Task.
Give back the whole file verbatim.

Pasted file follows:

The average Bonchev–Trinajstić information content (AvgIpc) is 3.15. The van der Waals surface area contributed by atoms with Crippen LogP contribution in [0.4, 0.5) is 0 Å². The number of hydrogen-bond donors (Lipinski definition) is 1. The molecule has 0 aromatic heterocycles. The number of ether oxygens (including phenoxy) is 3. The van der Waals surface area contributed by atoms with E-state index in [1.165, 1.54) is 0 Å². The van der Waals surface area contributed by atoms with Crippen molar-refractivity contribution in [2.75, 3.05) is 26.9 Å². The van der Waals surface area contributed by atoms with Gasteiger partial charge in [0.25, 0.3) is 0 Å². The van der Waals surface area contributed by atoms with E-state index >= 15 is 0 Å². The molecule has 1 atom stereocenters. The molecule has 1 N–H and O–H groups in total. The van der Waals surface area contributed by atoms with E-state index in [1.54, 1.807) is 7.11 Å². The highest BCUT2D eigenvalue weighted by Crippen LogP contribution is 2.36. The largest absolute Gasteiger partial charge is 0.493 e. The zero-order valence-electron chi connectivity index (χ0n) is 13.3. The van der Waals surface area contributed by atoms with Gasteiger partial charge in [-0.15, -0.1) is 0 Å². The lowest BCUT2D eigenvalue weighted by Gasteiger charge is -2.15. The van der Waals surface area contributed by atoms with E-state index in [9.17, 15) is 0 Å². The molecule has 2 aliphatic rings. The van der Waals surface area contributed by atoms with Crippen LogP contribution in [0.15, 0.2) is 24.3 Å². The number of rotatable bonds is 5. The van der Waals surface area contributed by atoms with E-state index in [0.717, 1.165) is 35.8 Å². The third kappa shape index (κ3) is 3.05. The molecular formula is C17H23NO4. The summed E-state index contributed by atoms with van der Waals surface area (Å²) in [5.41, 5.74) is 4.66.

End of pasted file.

The average Bonchev–Trinajstić information content (AvgIpc) is 3.15. The van der Waals surface area contributed by atoms with Crippen LogP contribution in [0.4, 0.5) is 0 Å². The number of hydrogen-bond donors (Lipinski definition) is 1. The molecule has 0 aromatic heterocycles. The number of ether oxygens (including phenoxy) is 3. The van der Waals surface area contributed by atoms with E-state index in [1.165, 1.54) is 0 Å². The van der Waals surface area contributed by atoms with Crippen molar-refractivity contribution in [2.75, 3.05) is 26.9 Å². The van der Waals surface area contributed by atoms with Gasteiger partial charge in [0.25, 0.3) is 0 Å². The van der Waals surface area contributed by atoms with E-state index >= 15 is 0 Å². The molecule has 1 atom stereocenters. The molecule has 1 N–H and O–H groups in total. The van der Waals surface area contributed by atoms with E-state index in [1.54, 1.807) is 7.11 Å². The highest BCUT2D eigenvalue weighted by Crippen LogP contribution is 2.36. The largest absolute Gasteiger partial charge is 0.493 e. The zero-order valence-electron chi connectivity index (χ0n) is 13.3. The van der Waals surface area contributed by atoms with Gasteiger partial charge in [-0.15, -0.1) is 0 Å². The lowest BCUT2D eigenvalue weighted by Gasteiger charge is -2.15. The van der Waals surface area contributed by atoms with E-state index in [9.17, 15) is 0 Å². The molecule has 2 aliphatic rings. The van der Waals surface area contributed by atoms with Crippen LogP contribution in [0.15, 0.2) is 24.3 Å². The number of rotatable bonds is 5. The van der Waals surface area contributed by atoms with E-state index in [0.717, 1.165) is 35.8 Å². The third kappa shape index (κ3) is 3.05. The molecular formula is C17H23NO4. The summed E-state index contributed by atoms with van der Waals surface area (Å²) in [5.41, 5.74) is 4.66.